This week we covered deadly sins, the curse of the expert, pitfalls to your brand in the waiting room and the “do’s and don’ts” of preserving your brand even when you say good-bye.
If you missed it, here they are in one easy place:
- The Parent Dilemma by Jun Loayza
- Job Search Improvements: Customize Personal Branding for Maximum Effect by Phil Rosenberg
- Does Your Resume Scare Recruiters? by Nance Rosen
- How to Know When Your Personal Brand Isn’t Working by Heather Huhman
- 3 Qualities to Drive Your Success by Elinor Stutz
- Avoid the “Curse of the Expert” While Brand Building by Roger Parker
- ‘Breaking Up’ is Hard. ‘Making Up’ can be Worse! by Skip Freeman
- Create Your Personal Brand…Then be It! by Kristen Fischer
- Why I Joined App.net by Jacob Share
- Personal Branding: The Seven Deadly Sins by Oscar Del Santo
- 5 Things I Wish I Knew When I was Younger by Jeff Shuey
- Why I Hate Elevator Pitches by Erik Deckers
- Rules for Protecting Your Brand in the Waiting Room by Michael Spinale
- Beware Helicopter Parents! Kids Aren’t Learning Skills for Success by Beth Kuhel
- Five Aspects of Your Personal Brand You’re Forgetting by Rebecca Rapple
For this coming, week we’re excited about a new syndication partner! The announcement will come soon.
You also have some great posts to review from someone needing help with a personal brand struggle; how you brand can accelerate your career advancement to even taking a look at some of the personal brand lessons we can learn from the Presidential candidates. You don’t want to miss out on any of the upcoming insights!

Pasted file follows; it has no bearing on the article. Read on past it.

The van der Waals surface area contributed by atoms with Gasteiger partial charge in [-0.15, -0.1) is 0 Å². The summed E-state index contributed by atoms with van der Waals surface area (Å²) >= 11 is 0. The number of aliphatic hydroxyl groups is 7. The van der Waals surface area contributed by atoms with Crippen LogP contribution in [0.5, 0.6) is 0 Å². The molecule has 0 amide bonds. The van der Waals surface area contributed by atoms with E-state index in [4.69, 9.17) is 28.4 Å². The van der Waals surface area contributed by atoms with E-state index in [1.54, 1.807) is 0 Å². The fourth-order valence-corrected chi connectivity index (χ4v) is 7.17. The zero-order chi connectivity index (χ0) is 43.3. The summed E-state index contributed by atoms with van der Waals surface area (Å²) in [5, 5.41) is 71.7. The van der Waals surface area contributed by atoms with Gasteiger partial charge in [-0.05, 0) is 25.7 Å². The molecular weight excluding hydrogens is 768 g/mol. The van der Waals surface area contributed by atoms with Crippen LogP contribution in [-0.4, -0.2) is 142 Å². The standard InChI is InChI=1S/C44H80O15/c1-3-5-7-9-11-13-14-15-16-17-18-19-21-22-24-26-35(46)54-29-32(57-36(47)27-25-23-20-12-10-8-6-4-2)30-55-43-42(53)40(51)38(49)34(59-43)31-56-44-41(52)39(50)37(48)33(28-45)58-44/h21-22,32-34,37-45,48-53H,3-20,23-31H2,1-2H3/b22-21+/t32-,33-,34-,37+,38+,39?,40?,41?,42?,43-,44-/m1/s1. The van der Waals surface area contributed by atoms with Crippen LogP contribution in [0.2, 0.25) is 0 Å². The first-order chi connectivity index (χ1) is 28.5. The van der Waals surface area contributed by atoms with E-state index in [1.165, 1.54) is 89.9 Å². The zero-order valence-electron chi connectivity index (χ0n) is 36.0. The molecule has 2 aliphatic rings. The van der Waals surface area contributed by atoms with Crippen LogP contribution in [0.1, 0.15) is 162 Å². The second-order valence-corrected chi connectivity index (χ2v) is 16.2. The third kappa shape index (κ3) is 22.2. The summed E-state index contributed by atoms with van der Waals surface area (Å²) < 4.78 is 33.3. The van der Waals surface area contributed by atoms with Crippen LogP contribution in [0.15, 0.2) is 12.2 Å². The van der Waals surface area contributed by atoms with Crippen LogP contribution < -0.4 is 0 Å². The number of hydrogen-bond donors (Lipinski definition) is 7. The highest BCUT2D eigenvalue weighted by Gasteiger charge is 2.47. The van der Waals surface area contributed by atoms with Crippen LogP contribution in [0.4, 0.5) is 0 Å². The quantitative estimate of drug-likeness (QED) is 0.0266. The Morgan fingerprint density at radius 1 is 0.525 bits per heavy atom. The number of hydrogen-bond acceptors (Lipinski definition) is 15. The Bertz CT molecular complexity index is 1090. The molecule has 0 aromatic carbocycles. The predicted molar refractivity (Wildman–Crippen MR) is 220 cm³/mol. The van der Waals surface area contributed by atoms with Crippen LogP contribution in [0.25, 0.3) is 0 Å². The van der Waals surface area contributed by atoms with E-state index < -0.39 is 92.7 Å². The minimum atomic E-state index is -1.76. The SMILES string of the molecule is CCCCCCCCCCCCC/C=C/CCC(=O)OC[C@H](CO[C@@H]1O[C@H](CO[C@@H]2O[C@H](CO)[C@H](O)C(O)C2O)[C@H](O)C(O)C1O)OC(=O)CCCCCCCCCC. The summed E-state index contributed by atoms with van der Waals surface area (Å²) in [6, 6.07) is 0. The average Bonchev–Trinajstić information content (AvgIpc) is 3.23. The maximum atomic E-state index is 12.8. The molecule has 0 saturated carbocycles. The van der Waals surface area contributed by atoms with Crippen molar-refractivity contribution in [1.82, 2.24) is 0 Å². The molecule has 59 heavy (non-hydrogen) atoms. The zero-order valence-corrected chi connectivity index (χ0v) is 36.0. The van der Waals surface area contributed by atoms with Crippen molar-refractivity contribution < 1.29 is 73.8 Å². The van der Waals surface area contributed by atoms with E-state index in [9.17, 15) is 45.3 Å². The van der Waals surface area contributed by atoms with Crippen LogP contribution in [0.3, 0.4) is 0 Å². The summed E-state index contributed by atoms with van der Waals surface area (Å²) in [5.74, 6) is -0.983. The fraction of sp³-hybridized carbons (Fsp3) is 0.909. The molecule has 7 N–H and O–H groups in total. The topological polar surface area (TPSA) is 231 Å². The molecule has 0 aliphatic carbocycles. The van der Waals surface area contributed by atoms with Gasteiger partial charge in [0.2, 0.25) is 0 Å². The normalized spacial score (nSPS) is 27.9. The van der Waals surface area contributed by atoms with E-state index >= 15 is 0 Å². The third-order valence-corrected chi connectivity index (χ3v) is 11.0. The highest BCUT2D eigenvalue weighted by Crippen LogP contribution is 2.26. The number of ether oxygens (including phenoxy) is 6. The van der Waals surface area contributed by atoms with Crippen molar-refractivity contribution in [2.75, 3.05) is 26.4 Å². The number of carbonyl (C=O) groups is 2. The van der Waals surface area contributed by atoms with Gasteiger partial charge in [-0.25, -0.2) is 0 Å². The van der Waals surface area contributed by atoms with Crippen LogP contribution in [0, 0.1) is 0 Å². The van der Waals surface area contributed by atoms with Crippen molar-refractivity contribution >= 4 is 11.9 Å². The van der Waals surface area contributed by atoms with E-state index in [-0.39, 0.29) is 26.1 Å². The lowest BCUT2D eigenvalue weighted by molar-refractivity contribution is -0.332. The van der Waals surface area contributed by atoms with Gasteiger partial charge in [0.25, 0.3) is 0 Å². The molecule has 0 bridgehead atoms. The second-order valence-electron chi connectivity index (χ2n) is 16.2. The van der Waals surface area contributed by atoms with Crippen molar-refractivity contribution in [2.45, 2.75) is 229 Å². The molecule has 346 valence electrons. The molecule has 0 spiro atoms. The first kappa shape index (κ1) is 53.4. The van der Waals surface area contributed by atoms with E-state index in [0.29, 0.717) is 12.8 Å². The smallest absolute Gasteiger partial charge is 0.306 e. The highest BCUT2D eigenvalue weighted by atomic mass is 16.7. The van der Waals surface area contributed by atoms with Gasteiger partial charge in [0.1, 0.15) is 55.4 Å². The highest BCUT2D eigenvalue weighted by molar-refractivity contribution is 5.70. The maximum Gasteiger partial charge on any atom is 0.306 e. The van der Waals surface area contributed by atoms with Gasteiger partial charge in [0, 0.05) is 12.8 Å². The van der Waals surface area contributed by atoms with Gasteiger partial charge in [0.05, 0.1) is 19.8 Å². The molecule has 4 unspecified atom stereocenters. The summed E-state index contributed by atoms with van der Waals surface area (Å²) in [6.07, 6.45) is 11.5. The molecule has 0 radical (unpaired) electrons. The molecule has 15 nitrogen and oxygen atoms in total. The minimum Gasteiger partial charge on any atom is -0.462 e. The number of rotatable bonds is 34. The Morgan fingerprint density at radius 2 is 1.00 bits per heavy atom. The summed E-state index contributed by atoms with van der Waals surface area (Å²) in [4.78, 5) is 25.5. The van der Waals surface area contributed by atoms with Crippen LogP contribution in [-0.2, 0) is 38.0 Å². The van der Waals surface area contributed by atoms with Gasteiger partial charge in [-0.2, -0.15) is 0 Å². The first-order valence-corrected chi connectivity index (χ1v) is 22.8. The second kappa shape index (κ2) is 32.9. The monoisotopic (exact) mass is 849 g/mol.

Your Personal Brand, Personal Word of Mouth and Following-Up
Done right it builds a relationship. Done wrong you could be seen as a stalker or a pest. To keep professionalism in and the opportunity for emotion out – have a written follow-up plan.
You have two advantages with a written follow-up plan:
One is you’ll stand out
The majority of your competition give up after only a maximum of three attempts.
The question is, how should one persist? A majority of us use the phone as the primary tool. According to Dave Demarchi during his recent talk for a group of the American Marketing Association on Wedge power, he recommends that, “After delivering a pre-approach package or letter, following up with a phone call is an important personal touch”.
Instead of thinking about what you want or need from this contact, ask yourself – how can I create a friendship/relationship with this person? If you approach it that way, you’ll trigger what they’ve told you is important to them and be able to follow-up in a way that is “them” centered versus “you” centered.
Demarchi recommends sending relevant articles from the media to prospects as one method to this end. He says,
“I am always reading the business news and scanning headlines, not just for myself but for my friends…and those people whom I want to be my friends. It is always helpful to have half-dozen articles bookmarked or printed out and ready to drop in the mail to a prospect. I enclose a small note that indicates that I came across this piece and that I thought they might have an interest in it.”
The second is more relationship focused
You’ll be viewed as sincere and genuine. All communication activity is marketing until you get to face-to-face engagement. Be sure to serve and deliver value whenever you engage, regardless of whether a sale, appointment, venture or job is ever secured. Even if this opportunity doesn’t come to fruition you will now have built a relationship that could sustain several more opportunities.
Maria Elena Duron, is managing editor of the Personal Branding Blog, CEO (chief engagement officer) of buzz2bucks.com – a word of mouth marketing firm. She helps create conversation, connection, credibility, community and commerce around your brand. Maria Duron is co-founder and moderator of #brandchat – a weekly Twitter chat focused on every aspect of branding that is recognized by Mashable as one the 15 Essential Twitter Chats for Social Media Marketers.